Soil Specialists and other representatives from Africa have converged at Elmina to discuss sustainable soil management for improved food security.
The three-day workshop, is being attended by 45 participants drawn from Ghana, Botswana, Benin, Burkina Faso, Cameroon, Chad, Cote d’Ivoire, Ethiopia, Gabon, Guinea, Kenya, Lesotho, Liberia, Nigeria, Rwanda, Senegal and South Africa.
The objective of the workshop is to consolidate the AFSP by establishing a steering committee and working groups as per the Regional Soil Partnership guidelines and review and finalize the African Soil Partnership (AFSP) Implantation Plan.
It is also to increase awareness on the fundamental roles of soils for human well-being, food and nutrition security, sustainable development and climate change adaptations and mitigations by celebrating the International Year of Soil (IYS).
It is being organised by the Food and Agriculture Organisations (FAO) under its Global Soil Partnership in line with the declaration of 2015 as the IYS at the 68th session of the UN General Assembly.
This year was declared as the IYS with the overall goal of being a major platform for raising awareness of the importance of soil in terms of food security, nutrition and essential ecosystem.
The African Soil Partnership was launched in 2013 to discuss priorities for promoting sustainable soil management as well as research priorities for development.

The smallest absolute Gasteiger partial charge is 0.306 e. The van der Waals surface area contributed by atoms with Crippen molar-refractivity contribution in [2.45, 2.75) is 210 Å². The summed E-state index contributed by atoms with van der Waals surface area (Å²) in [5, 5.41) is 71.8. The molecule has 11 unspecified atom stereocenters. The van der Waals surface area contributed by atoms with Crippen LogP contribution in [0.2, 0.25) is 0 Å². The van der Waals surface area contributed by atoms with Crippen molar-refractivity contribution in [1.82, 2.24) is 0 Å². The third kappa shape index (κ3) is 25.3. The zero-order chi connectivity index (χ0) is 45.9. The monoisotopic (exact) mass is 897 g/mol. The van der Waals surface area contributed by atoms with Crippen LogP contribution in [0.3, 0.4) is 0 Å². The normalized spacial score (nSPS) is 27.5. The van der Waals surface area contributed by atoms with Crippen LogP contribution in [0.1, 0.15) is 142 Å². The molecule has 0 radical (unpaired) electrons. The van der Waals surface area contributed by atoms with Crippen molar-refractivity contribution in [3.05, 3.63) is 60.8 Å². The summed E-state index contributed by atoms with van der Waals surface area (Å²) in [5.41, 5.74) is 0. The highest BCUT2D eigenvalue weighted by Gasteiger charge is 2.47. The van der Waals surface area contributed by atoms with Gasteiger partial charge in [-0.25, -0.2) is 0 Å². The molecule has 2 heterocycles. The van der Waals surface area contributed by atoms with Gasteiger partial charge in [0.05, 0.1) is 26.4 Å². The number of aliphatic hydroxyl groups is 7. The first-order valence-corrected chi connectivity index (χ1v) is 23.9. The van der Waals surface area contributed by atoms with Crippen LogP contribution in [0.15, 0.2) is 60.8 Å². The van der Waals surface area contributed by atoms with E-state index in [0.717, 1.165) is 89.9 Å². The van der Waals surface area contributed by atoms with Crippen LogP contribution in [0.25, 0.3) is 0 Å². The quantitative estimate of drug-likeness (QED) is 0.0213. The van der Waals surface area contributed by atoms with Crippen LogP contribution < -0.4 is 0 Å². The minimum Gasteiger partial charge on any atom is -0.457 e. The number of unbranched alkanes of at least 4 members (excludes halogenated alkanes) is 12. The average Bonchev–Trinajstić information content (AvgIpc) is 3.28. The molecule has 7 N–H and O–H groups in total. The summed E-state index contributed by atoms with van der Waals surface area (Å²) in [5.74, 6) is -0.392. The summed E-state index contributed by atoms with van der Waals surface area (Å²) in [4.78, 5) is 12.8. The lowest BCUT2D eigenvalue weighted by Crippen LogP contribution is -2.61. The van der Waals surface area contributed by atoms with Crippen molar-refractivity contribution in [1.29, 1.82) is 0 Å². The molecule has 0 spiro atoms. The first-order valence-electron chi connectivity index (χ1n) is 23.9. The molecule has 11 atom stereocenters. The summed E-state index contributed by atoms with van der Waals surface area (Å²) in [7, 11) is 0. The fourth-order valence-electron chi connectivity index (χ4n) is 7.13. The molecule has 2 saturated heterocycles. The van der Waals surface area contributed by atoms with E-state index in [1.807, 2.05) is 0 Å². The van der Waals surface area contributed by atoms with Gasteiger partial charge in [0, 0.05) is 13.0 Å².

Delivering a keynote address at the opening of the workshop on Wednesday, Mr Bukar Tijani, Assistant Director General and Regional Representative of the FAO, Africa Office, said soil is essential for man and there is the need to sustain it.
He said though the AFSP is in the sub region, its presence in terms of dealing with soil related issues is not strong and expressed the need for stock taking of the progress made in soil sustainability.
He said even though research conducted by various soil specialists in the sub-region is good, it is through closer partnership and sharing of ideas that their goal could be achieved.
Dr Francis Tetteh, President of the Soil Science Society of Ghana, said a good understanding of farming starts from a good understanding of soil and expressed worry that poor policies and poor management had contributed to low fertility of soil in some African countries.